Having spoken about the ‘challenge for historians’, Professor McBride concluded his address by quoting the renowned Irish historian, David Fitzpatrick, when he said that task of the historian is to ‘raise awkward issues and, above all, seek to broaden the terms of debate’.

“We should bear in mind Fitzpatrick’s advice as we contemplate the centenary of Northern Ireland. ‘Far from avoiding all forms of judgement’, he suggested, historians should try ‘to add moral intensity to the ways in which we commemorate and comprehend the past’,” Professor McBride said.

Photos: (1) Principal participants on the steps of Union Theological College (1st row) Rt Hon Conor Burns MP, Northern Ireland Office Minister of State, Rt Rev Dr David Bruce, PCI's Moderator, Simon Coveney TD, Republic of Ireland's Minister for Foreign Affairs, (2nd row) Paul Givan MLA, First Minister of Northern Ireland, Declan Kearney MLA, Executive Office Junior Minister (back row) Rev Trevor Gribben, PCI's Clerk of the General Assembly, Professor Gordon Campbell, Principal of Union College, local actor Jim Allen (2) the Moderator addressing 'On these steps' from the College Chapel (3) guests in the Chapel (which once housed the Parliament's Senate Chamber) (4) Guests in the Gamble Library (the room where the Parliament's old House of Commons sat) (5) Ferna performs her song, while local actor Jim Allen gives voice to King George V's address to the Parliament (6) Judith Hill and the panelists (7) Sir Jeffrey Donaldson MP, who was a guest at On these steps, speaks to the media gathered outside the College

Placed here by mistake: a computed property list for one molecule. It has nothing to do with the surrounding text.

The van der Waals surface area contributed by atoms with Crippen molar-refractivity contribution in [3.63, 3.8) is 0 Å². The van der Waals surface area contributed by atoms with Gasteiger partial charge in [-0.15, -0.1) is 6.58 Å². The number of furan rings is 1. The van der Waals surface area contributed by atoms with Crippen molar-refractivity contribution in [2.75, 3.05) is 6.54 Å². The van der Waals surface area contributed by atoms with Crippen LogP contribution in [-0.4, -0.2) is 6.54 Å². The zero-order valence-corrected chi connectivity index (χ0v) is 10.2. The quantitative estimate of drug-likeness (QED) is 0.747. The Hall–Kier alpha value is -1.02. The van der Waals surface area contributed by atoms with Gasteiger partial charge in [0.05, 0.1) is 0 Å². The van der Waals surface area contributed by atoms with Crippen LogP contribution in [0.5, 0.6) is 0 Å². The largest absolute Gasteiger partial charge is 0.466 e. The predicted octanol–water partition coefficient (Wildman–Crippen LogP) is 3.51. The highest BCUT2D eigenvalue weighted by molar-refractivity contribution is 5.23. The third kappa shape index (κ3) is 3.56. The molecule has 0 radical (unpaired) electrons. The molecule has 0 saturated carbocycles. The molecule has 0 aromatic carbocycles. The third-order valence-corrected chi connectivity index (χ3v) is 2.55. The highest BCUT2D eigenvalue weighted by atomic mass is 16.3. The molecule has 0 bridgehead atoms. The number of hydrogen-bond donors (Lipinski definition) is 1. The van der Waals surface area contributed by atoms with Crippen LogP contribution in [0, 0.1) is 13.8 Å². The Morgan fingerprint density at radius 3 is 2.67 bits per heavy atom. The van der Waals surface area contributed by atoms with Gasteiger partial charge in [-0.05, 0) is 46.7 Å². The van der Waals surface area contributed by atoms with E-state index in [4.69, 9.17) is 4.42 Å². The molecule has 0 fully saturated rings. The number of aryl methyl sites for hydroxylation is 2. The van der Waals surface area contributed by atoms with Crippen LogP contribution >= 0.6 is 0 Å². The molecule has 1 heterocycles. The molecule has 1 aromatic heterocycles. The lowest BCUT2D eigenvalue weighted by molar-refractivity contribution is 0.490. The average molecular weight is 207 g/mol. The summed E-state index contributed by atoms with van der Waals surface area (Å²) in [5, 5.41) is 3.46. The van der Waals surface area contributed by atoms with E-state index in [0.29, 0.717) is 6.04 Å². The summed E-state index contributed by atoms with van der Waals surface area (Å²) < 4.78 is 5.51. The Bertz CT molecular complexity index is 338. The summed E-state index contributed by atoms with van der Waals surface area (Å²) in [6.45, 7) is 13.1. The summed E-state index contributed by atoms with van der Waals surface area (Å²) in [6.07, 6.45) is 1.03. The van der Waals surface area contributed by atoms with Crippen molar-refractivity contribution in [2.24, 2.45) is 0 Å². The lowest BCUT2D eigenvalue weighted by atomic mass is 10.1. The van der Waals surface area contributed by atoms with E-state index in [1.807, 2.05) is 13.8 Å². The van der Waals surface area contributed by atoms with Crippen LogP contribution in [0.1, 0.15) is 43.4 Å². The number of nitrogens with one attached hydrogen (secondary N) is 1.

Montage (left to right) (1) Rev Trevor Gribben and the Moderator greet Conor Burns MP and Simon Coveney TD on the steps of Union College (2) the Moderator welcomes Most Rev Eamon Martin, Roman Catholic Archbishop of Armagh and the Church of Ireland Archbishop of Armagh, Most Rev John McDowell (3) Rev Dr Tony Davidson, convener of PCI's Peace & Reconciliation Panel who organised the event, and the Moderator welcoming Justice Minister Naomi Long MLA and (4) Rev Trevor Gribben greeting the Lord Mayor of Belfast, Councillor Kate Nicholl.

You can listen to Ferna's song 'Lapsed' here. You can also read the full address given by Dr Bruce here and Professor McBride's historical reflection here. The event was supported by the Department of Foreign Affairs Reconciliation Fund and will be followed by a series of webinars. The four-part series will seek to unpack ‘On these steps’ and its themes to the wider Irish Presbyterian community.

On these Steps was livestreamed from Union Theological College. You can watch the recording of the event, from 10 minutes & 35 seconds, here.